Uptime as an Operational Priority for Every Business
The most fundamental goal of any organization’s IT department is to ensure that critical business applications are always available and operational. This is referred to as uptime, and it is precisely why IT leaders invest immense amounts of time and money to ensure that their contingency systems are robust and data is protected while monitoring performance continuously.
Business Continuity and Disaster Recovery Planning
Business disruptions aren’t just an inconvenience for customers. Real-world incidents such as fire and flood, or digital threats like malware attacks or coding errors can damage the company brand. Financial losses can be massive, and in many cases, they threaten the livelihood of your organization. Gartner indicates that the average cost of network downtime is $300,000 per hour, which is a staggering impact for nearly any business. To provide ongoing reliability and resiliency, companies must engage in business continuity planning and develop comprehensive disaster recovery practices during and after a crisis event.
By definition, disaster occurrences are unforeseeable occurrences, and they come along in a variety of forms. Here are the top three most common causes of downtime:
In a digital landscape, computers and technology may drive a significant number of processes; however, companies depend on people to perform critical tasks associated with technology, and people are subject to human error. Whether it is a simple error that causes cascading results or malfeasance from malicious attacks, data corruption or data loss results in substantial costs. These costs are associated with both productivity fallout as well as the financial impact. The National Archives and Records Administration in Washington indicates that 93% of companies that experience data loss, coupled with a prolonged downtime, file for bankruptcy within 12 months. After a significant data loss, 43% of businesses with no data recovery plan or business continuity plan actually go out of business.
The equipment businesses use to run their digital systems can suffer from degradation over time or susceptibility that renders the systems inoperable or contaminated. Both hardware and software can be affected by various issues such as poor maintenance, system overloads, bugs in the OS, leading to erroneous functionality. When they fail, you want to make sure your business doesn’t follow suit.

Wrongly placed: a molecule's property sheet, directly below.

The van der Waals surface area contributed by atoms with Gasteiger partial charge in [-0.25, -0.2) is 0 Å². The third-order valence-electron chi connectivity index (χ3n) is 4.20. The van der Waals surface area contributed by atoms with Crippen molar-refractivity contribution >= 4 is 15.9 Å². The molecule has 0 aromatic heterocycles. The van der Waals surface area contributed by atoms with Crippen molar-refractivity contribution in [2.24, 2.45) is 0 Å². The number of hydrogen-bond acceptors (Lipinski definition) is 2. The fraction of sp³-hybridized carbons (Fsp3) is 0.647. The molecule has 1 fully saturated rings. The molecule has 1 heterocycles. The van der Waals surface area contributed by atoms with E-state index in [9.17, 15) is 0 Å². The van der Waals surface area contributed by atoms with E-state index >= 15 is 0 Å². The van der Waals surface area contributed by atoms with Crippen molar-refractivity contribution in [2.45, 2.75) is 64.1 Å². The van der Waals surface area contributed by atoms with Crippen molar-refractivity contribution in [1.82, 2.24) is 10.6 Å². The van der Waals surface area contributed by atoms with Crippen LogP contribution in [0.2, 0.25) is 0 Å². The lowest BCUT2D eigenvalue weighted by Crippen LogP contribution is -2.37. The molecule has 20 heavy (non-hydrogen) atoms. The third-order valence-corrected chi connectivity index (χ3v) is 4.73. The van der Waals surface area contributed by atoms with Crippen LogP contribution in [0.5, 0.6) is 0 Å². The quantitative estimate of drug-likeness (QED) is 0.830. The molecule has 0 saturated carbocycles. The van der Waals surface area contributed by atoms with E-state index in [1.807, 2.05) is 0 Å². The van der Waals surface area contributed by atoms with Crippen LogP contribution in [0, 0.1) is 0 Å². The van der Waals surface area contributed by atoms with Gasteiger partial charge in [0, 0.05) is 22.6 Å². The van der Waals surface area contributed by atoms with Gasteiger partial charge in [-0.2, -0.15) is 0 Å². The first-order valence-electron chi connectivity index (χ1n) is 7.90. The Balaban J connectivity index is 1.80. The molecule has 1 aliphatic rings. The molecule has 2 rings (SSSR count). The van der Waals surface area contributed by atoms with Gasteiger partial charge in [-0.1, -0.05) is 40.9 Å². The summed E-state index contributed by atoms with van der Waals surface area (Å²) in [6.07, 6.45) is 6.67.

We don’t have to look far to see the impact of natural disasters across the nation. The west coast is currently experiencing rolling blackouts; the state’s top three utility providers shut off the power to 410,000 homes and businesses. Two million customers on the east coast suffered week-long power outages caused by catastrophic high winds. In the last four decades, the frequency of natural disasters recorded by the Emergency Events Database has increased almost three-fold. Companies cannot afford to be complacent about making a disaster recovery plan.
The pace of business is accelerating, and the world is a bigger playing field than it was two decades ago. IT departments have an increasingly difficult task to stay ahead of the curve. As far as technology is concerned, prioritizing business continuity and disaster recovery management is necessary, though it can be all-consuming. This means IT departments have fewer resources available to focus on value additions they can provide their business.
The need for proper backup and data redundancy is often a great motivator for the colocation trend. Data centers and colocation services were designed specifically for this purpose, providing easily expandable storage for companies migrating their IT infrastructure, with high SLA uptime reliability. Remote hands services are ready to ensure servers are maintained when your IT team is unavailable. Data centers also offer an attractive network infrastructure for companies that must maintain data availability and deliver online services.
It is easier than ever for companies to use the powerful resources that a data center offers while maintaining visibility and control over their valuable assets. Our CH1 and CH2 colocation data centers located in Chicago, Illinois, are designed to ensure continuous uptime and availability for your IT infrastructure. Our team of highly certified engineers can consult with you to understand your unique requirements and assist in deploying a disaster recovery solution that improves your ability to overcome disruptions and implement the necessary fail-safes your environment requires.